NOUAKCHOTT, Mauritania, AP -Mauritania’s nearly year-old military junta gave voters a rare chance Sunday to limit presidential terms in their newly oil-rich nation, which has never seen power change hands without a coup.
The constitutional referendum, expected to pass overwhelmingly, marks a crucial first step toward a return to civilian rule ahead of presidential elections next year in this Arab-dominated Islamic republic in northwest Africa.
“The presidency does not belong to one person alone,” said bank worker Metou Mint Mohamed, who voted for the changes. “Nobody has the right to stay in office for life.”
The constitutional amendments would limit future presidents to two five-year terms. The cap on power is rare in the Arab world and Africa, where countries such as Gabon, Chad and Uganda recently have changed their constitutions to ensure long-serving heads of state can stay in office.
Junta leader Col. Ely Ould Mohamed Vall came to power after an Aug. 3 military coup that was welcomed by most here because it ended the repressive 21-year rule of ex-President Maaoya Sid’Ahmed Ould Taya, who lives in exile in the Persian Gulf state of Qatar.
Vall has won praise at home and abroad for reaching out to a broad spectrum of political parties, and guiding his impoverished nation of less than 3 million people toward its first real democratic elections since independence from France in 1960.
Foreign governments have quietly warmed to Vall’s regime, lauding its moves to ensure transparency in governance and the newly established oil sector, which began pumping crude in February.
Daily production is about 41,000 barrels — small compared to Africa’s oil giants but significant in a country where many get by on less than $2 per day. Oil officials expect production to rise to 300,000 barrels a day by 2009.
The referendum is the junta’s first ballot since seizing power. It is a prelude to municipal and legislative polls due in November and a presidential election slated for March — five months earlier than the junta promised after taking power last year in the nation three times the size of New Mexico on the edge of the Sahara desert.
“This is the birth of a new Mauritania,” a black business-suited Vall said after casting his ballot in the sand-swept capital amid a throng of reporters. “This is the first time our people have had the chance to choose freely and determine their own destiny.”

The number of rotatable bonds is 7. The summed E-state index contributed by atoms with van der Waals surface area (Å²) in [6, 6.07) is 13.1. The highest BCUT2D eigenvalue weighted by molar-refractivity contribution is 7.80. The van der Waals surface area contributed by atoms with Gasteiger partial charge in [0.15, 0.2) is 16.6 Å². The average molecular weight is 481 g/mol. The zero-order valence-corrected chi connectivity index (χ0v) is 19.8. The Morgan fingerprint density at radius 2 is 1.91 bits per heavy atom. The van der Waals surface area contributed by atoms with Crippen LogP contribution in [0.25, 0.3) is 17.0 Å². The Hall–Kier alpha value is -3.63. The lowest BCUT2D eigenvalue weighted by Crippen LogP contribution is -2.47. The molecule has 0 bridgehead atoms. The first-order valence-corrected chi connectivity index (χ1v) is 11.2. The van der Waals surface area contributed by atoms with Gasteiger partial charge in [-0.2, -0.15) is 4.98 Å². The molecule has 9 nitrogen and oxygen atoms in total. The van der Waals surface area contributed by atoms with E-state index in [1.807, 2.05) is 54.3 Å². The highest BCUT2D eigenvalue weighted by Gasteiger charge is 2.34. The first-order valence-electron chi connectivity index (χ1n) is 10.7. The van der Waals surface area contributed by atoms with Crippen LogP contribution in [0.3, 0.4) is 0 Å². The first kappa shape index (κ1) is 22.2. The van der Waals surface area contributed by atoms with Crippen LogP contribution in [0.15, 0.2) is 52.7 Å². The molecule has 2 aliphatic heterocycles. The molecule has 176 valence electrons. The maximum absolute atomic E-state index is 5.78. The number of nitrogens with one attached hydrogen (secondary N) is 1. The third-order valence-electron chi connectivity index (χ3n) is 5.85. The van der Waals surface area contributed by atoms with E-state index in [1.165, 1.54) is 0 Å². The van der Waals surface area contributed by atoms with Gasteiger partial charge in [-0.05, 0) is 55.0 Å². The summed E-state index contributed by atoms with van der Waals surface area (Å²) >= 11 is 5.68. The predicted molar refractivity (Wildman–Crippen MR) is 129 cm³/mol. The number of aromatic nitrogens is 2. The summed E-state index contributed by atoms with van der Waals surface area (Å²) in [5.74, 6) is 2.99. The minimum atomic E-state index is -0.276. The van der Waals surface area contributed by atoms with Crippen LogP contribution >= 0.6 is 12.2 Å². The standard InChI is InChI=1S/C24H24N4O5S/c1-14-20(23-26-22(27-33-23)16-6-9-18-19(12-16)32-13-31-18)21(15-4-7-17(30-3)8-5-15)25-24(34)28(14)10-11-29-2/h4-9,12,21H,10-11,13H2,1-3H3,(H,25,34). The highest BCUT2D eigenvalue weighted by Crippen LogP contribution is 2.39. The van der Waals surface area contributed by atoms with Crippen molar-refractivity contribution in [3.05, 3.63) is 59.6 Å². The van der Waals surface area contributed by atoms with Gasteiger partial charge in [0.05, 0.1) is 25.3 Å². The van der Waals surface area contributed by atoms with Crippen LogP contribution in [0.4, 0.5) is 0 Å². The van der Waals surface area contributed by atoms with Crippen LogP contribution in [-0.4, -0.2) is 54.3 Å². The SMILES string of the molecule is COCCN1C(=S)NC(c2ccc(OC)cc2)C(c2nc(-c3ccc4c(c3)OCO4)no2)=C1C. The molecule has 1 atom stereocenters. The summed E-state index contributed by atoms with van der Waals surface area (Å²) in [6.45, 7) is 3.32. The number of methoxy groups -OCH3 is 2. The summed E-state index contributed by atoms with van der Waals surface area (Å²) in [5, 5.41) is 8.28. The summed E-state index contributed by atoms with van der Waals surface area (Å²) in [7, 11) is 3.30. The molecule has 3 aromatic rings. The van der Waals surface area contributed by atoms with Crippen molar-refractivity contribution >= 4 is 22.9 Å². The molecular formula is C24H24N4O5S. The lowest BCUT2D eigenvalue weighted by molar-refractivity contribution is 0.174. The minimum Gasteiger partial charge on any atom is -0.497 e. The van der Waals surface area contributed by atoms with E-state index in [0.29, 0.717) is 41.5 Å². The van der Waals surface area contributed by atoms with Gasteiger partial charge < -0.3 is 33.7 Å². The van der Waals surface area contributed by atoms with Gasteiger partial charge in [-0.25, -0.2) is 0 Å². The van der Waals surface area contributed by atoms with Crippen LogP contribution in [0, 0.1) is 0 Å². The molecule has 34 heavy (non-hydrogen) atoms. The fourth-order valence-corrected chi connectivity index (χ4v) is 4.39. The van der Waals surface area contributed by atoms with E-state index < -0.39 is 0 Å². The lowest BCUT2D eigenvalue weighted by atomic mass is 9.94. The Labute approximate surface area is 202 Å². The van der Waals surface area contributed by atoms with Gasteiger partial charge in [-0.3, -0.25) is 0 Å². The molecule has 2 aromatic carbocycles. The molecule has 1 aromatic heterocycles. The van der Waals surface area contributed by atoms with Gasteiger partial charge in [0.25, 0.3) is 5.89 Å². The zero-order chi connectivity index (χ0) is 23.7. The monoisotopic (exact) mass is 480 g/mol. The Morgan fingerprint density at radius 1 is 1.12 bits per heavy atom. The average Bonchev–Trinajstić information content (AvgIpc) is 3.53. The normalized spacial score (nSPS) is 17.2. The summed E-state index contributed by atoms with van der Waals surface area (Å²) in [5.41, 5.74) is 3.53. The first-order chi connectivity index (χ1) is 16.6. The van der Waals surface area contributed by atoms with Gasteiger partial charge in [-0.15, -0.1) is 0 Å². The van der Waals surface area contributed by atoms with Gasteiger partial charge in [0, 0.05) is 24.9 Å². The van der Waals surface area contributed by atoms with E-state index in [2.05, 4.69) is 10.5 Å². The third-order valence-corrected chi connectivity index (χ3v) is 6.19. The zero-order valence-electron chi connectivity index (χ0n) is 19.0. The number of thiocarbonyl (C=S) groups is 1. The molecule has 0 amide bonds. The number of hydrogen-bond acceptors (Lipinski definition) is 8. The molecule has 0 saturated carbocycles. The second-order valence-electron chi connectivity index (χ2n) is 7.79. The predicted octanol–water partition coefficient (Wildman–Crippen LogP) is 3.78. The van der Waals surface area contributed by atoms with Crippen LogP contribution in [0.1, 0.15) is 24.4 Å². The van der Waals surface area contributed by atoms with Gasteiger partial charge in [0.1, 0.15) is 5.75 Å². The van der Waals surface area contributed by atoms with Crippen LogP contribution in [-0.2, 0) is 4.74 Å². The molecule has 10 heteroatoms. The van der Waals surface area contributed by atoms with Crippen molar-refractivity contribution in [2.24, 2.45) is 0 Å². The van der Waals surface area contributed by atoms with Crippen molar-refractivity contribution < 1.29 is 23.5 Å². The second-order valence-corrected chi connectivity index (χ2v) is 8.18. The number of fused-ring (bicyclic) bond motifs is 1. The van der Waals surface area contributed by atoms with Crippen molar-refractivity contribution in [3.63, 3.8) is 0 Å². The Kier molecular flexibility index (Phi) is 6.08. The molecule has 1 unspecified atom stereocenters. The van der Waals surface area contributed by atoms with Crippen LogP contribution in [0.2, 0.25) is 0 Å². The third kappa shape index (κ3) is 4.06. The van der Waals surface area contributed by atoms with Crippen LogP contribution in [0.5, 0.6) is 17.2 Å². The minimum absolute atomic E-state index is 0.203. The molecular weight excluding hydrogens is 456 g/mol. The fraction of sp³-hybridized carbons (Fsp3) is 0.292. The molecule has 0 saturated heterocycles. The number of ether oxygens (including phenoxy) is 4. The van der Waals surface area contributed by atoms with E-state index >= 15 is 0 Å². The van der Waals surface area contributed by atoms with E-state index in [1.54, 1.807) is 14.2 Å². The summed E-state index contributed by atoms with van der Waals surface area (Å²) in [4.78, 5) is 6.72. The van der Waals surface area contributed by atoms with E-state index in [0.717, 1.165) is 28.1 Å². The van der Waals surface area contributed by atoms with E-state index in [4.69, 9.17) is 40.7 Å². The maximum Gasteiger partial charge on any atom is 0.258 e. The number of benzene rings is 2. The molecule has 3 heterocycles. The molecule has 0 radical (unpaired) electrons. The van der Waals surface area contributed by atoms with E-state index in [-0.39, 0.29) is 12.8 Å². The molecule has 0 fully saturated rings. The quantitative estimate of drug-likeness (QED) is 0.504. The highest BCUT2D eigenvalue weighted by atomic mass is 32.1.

Vall, who served as national police chief for two decades, has said no member of his junta would stand in upcoming elections. He reiterated that vow Sunday and said he would step down.
If the referendum passes, a new head of state would have to swear on the Quran not to alter the limits on his time in office.
After polls closed, vote counting began immediately in some stations in the capital by the light of fluorescent lanterns. Preliminary results are expected Monday.
The new constitutional amendments also would shorten terms in office, which had been six years.
Mauritania has weathered more than 10 coups or attempted coups over the last half-century. Last week, authorities detained five reported Taya associates, including an active-duty army colonel, for allegedly plotting to sabotage the referendum and destabilize the country.
Armored personnel carriers patrolled Nouakchott during previous elections. They were absent Sunday from the streets of the capital, where dust-caked Mercedes-Benzes cruise empty roads, and the blue-and-white flowing robes of men and flowery bright dresses of women add the only color to an almost treeless landscape of two-story sand-colored buildings.
Outside one polling station, soldiers leaned their guns against a wall as they sipped tea in the shade. At another, soldiers and poll workers took a break in the midday heat for a communal lunch of camel meat on a round tray.
Dozens of international observers from the African Union, the Arab League and other groups were on hand to monitor the poll — welcomed into the country as part of the junta’s efforts to prove its openness.
About one-third of the country’s 2.8 million people registered to vote in the referendum.
A handful of small parties oppose the vote on the grounds that it fails to tackle once-taboo issues like slavery, which they want barred by the constitution, and the rights of black African minorities in an Arab-dominated nation.